CHARLESTON, W.Va. -- Charleston police said a woman who was shot at a West Side convenience store early Saturday had filed a domestic violence petition against her attacker, but it had not yet been served because he had been admitted to a local psychiatric hospital.
Police responded to a 911 call of shots fired at the 7-Eleven at 1300 Bigley Ave. on Charleston's West Side shortly after 4 a.m. Saturday. They found Joyce Good, 41, of South Charleston with a gunshot wound to her arm, according to Criminal Investigation Division Sgt. Bobby Eggleton.
The man who allegedly shot Good, Larry Boner, 45, of St. Albans, reportedly ran from the scene. Witnesses in the area said they heard an additional gunshot ring out shortly after the first one, according to Eggleton.
K-9 unit's tracked Boner to an alley behind the 7-Eleven, where he was found dead by an apparent self-inflicted gunshot wound to the head, according to Eggleton.
Good was taken to the CAMC General and is listed in stable condition.
Eggleton said the shooting was domestic related and, at one point, Good and Boner had lived together, but not at the time of the shooting.
Good filed a domestic violence petition against Boner on June 8, Eggleton said, but no law enforcement agency had served the petition before the shooting. Eggleton said Boner had been at Mildred Mitchell-Bateman Hospital, a West Virginia Department of Health and Human Resources-supported psychiatric hospital in Huntington.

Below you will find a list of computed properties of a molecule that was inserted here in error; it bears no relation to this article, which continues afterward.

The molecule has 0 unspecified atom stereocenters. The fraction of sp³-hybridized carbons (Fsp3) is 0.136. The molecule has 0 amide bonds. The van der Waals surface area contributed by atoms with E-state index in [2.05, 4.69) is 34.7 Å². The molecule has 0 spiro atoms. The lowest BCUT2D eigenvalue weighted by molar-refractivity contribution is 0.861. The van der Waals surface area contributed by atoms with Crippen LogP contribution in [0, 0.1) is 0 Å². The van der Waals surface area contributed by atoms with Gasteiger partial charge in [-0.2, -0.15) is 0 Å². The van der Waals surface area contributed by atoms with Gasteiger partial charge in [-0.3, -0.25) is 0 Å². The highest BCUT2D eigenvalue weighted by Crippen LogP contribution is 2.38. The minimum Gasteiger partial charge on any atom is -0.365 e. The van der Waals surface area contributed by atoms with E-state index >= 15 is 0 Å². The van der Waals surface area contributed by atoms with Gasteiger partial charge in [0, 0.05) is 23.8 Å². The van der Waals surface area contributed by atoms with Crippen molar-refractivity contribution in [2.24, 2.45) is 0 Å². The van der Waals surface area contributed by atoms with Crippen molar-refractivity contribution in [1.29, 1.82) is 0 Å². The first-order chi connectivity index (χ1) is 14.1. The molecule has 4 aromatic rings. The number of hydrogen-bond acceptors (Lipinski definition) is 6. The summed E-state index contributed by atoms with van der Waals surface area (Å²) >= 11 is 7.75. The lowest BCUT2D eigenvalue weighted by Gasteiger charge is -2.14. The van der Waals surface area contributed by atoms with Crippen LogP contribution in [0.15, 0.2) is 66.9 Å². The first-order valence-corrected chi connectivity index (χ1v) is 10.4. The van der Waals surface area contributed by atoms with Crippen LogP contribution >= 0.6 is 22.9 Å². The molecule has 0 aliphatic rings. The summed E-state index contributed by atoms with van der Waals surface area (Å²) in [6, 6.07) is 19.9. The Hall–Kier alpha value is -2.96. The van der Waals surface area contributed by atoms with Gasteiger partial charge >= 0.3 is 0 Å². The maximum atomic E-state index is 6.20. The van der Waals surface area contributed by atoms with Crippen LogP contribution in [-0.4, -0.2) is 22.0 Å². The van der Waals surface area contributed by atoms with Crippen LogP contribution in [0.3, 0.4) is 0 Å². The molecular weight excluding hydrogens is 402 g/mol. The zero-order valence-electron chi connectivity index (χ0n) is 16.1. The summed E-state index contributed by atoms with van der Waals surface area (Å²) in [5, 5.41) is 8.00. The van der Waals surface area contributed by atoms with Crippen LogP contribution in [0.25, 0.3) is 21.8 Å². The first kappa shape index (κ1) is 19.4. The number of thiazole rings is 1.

Eggleton said Boner was told to stay away from Good when he was released from Bateman. Eggleton was not sure when Boner was released from the facility.
According to Good's statement to police, Boner showed up at Good's house in South Charleston sometime during the evening and "forced her to take a ride with him," Eggleton said.
Good told police they were going to Elkview, but that she somehow convinced Boner to stop the car at the West Side 7-Eleven, Eggleton said.
"She went inside the 7-Eleven and told the clerk to call the 911," Eggleton said.
When Good exited the store, Boner fired three shots at her, hitting her once in the arm, Eggleton said.
After shooting Good, Boner reportedly took off down an alleyway behind the convenience store toward Spring Street. Witnesses said that, when sirens could be heard, a second shot rang out, Eggleton said.
"Domestics are the most-answered call by law enforcement, there is no doubt about that," Eggleton said. "I understand, in a domestic situation, that emotions run high, but when you get to a point of violence and a 'If I can't have you, nobody can,' viewpoint . . . that is not love. That is control."